Money laundering is the process of moving money from the illegitimate to the legitimate economy. The crime of money laundering consists of knowingly disguising the source, origin or ownership of illegal funds.
Any criminal transactions are carried out in cash and the function of the money launderer is often to translate these small sums into a larger, more liquid sum which will be difficult to trace and more easy to invest. Money laundering has emerged on a massive international scale with the globalization of the world economy and the internationalization of organized crime.
Money earned in one region can, with increasing facility, be transferred to another part of the world, preventing its eventual recovery by law enforcement. With the globalization of organized crime activity, money is earned in all regions of the world and must be collected, consolidated and moved.
This growth has been facilitated by new technologies, the increasing movement of goods and people globally and the declining significance of borders. A large number of professionals, including lawyers, accountants and bankers, have emerged to provide services to this criminal and corrupt clientele with large amounts of money at their disposal. Not involved in the original act, these professionals help perpetuate criminal and corrupt activities through their services. Organized crime groups have particularly benefited from the expansion of global financial markets. They have exploited the differential regulatory regimes and the possibility of moving money across jurisdictions rapidly in order to hinder detection by taking advantage of the discrepancies between country based regulatory systems.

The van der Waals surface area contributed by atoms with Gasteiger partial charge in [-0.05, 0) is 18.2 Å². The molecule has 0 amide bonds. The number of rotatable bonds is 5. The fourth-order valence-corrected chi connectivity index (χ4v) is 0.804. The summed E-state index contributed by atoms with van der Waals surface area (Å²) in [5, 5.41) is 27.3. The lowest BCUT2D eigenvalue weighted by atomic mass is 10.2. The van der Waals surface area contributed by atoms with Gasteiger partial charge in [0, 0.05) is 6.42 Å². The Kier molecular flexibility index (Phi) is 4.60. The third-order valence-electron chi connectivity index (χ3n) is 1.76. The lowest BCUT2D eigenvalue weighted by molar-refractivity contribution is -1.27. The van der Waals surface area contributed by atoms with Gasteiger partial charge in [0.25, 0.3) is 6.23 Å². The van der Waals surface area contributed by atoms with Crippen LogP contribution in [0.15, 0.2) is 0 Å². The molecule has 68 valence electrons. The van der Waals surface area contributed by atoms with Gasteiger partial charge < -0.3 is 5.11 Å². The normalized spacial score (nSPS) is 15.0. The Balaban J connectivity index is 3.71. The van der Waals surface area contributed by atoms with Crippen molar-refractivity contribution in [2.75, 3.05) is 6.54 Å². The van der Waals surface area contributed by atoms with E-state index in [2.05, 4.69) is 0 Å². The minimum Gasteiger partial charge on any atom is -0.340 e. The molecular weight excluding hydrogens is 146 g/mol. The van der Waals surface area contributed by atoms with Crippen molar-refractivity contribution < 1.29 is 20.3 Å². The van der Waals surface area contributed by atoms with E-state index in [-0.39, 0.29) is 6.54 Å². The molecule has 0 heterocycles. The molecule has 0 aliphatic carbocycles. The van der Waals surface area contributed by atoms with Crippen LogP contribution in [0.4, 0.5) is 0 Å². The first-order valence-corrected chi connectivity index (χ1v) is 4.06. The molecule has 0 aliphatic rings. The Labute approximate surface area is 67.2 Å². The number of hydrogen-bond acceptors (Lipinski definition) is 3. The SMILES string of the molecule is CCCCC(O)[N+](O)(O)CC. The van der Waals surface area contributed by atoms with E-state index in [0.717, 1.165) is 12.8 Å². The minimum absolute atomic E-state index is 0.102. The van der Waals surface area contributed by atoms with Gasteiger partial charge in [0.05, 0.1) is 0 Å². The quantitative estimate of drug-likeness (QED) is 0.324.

They seek out locales that are less regulated with respect to international anti-money laundering laws. These havens, frequently offshore banking centers, provide both banking and corporate secrecy. They also provide secrecy for the trusts, which are used to hide large-scale assets that are often illegally diverted from the companies controlled by organized crime groups. In 1996 economists of the International Monetary Fund (IMF) suggested that 2 percent of global GDP (gross domestic product) was related to drug crime and the laundered sums associated with corruption and tax evasion would be an even larger percentage. The share of the world’s economy would be even higher today for several reasons as many forms of organized crime have grown in this period and the countermeasures have failed to dent the profits of this activity except at the margins.
Much laundered money has been invested in dollarized accounts and other strong currencies where it has escaped significant losses through currency devaluations in origin countries. In offshore regimes where financial capital is untaxed, its growth is faster than that of money that is part of taxed and regulated regimes. The range of businesses and financial institutions used to launder money has proliferated with the profits and the growing sums which need to be laundered. Among the institutions employed are large banks, offshore banks and financial institutions, currency exchange and wire transfer businesses, stock brokerage houses, gold dealers, casinos, insurance and trading companies.
The ability to safeguard the proceeds of transnational criminal activity, …